Have You Ever Had Trouble Finding the Right Replacement Furnace Filter?
Nobody loves changing out air filters, but it’s something that has to be done if you want to keep your home healthy and HVAC system happy. The problem is that most homeowners aren’t quite sure how to choose the right filter for their furnace. Do you?
Find Your Filter Easily
You can find the part number or the size on the side of the filter. Filters are measured by Nominal size which is a rounded number that varies by brand so many filters have the part number for each brand they are compatible with listed. The Lennox filter below shows it Part number X0583 and the Honeywell part numbers, FC100A1029 and FC35A1001, that this filter can replace.
Do You Replace Your Filters Enough?
Do you replace your home’s furnace filters enough? Knowing when to change out dirty filters and replace them with clean ones plays an important role in (1) keeping your family safe and healthy and (2) allowing your HVAC system to run at optimal efficiency. Unfortunately, there isn’t a standard answer. When you should replace your filters depends on a number of factors.
One of the first things to consider is the useful life suggested by the furnace filter manufacturer. Most filters clearly recommend how often they need to be replaced – typically ranging from one to six months. At the time of installation, use a marker to write the date. This allows you to come back a few months later and calculate how much life you have remaining on the filters.
When checking the date, it’s also smart to conduct a physical exam of the filter. Does it look extremely dirty, or does it still appear to be in good condition? If you suffer from allergies and/or have pets in the house, you’ll likely need to replace your filter before the manufacturer’s recommended date.
Replacing an air filter is a pretty simple and straightforward process. It’s the cost that causes most people to put off this important home maintenance task. However, consider that the U.S. Department of Energy claims replacing a dirty filter with a clean one can lower HVAC energy consumption by 5 to 10 percent – resulting in significant monthly savings. It also causes your system to work less, which extends its life and prevents costly repair issues down the road.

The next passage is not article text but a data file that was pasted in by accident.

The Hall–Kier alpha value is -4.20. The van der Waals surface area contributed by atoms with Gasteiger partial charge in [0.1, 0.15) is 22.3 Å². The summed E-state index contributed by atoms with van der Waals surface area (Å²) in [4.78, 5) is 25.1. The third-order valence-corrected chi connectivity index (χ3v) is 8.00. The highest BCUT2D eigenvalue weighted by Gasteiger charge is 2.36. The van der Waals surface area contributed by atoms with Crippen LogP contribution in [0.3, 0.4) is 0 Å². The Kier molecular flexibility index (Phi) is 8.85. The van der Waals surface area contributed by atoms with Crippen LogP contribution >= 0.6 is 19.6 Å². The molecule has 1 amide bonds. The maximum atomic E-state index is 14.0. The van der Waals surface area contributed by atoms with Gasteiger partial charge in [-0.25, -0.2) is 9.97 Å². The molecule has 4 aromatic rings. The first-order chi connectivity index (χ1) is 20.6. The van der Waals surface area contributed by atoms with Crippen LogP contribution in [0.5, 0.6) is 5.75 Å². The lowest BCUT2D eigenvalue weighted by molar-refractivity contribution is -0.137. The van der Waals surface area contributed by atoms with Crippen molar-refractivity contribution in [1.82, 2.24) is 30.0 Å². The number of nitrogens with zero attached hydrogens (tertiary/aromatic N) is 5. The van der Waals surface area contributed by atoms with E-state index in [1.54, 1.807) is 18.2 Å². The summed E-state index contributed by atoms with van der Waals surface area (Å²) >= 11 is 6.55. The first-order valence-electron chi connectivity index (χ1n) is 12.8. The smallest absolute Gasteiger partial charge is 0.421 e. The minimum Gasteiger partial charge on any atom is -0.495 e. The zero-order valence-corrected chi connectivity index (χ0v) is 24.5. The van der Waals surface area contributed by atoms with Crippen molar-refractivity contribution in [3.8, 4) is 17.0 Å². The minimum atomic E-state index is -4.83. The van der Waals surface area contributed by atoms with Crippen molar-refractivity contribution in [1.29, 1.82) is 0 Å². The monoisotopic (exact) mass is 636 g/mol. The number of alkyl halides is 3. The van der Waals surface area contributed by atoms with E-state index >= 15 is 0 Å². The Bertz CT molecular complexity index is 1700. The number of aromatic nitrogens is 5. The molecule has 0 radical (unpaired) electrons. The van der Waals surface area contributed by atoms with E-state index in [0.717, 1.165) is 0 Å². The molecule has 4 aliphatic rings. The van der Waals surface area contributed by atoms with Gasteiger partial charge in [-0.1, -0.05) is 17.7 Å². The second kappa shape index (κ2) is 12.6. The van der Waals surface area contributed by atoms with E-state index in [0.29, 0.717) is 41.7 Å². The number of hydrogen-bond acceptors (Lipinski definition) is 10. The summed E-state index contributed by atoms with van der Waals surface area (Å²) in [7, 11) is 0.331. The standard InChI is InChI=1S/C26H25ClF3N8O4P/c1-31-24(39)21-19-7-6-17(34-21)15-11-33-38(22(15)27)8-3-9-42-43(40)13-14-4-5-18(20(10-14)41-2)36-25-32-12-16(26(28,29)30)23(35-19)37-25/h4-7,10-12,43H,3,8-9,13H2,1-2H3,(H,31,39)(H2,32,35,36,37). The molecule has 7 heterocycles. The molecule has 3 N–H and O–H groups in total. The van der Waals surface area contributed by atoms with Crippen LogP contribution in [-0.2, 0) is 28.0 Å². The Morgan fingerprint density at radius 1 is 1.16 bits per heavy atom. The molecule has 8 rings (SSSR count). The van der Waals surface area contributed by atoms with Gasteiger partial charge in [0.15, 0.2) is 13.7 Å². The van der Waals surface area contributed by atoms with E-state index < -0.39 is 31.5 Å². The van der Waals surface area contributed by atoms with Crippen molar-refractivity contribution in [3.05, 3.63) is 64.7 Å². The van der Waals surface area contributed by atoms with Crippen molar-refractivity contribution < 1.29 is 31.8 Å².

Air Filter VS Furnace Filter
Air filters and Furnace Filters are the same thing and the are also know as AC filters, Air Conditioner filters and HVAC filters. So a 20x25x4 air filter is the same item as a 20x25x4 furnace filter. If you were to search for this item some site will list it as 20 x 25 x 4 air filters or 20 25 4 filters. These air filters sizes are all the same.
4 Things to Consider When Choosing a New Filter
Now that you’re aware of the need for changing air filters in your home, let’s move on to the biggest challenge homeowners often have: sorting through the variety of filters available on the market and finding the right one for the right price. There are not really standard size filters, but popular sizes. It is best not to assume you have a standard size filter. Here are a few things you’ll want to consider:
- Nominal vs. Actual Size
The very first thing you have to figure out is what size furnace filter you need. Typically this is as simple as looking at your current filter and – assuming it fits appropriately – finding the air filter sizes as dimensions on the label. There is, however, some confusion when it comes to ac filter sizes – so let’s touch on that.
Your filter technically has two sizes. The first is the “actual size,” which is the true dimension of the filter. For example, your filter might come out to 19.5x19.5x0.75 inches with a tape measure. However, to simplify the buying process, filter manufacturers round these numbers up to create a “nominal size.” Using the previous example, you would actually need a 20x20x1 air filter.
Complete List of Whole House Brands and Air Conditioner / Furnace Filter Sizes with Actual Size and MERV ratings available
Listed in the chart below are the standard size 1 inch, 2 inch and 4 inch depth air conditioner filters for your AC, Furnace, HVAC at Atomic Filters. Also listed are the whole house air filters collections carried by Atomic Filters. When it comes to a 1 inch vs 2 inch furnace filter you could use a 2 inch filter if your vent is deep enough and a 2 inch filter will generally last longer since it has more media.
Find You Filter by Size or Brand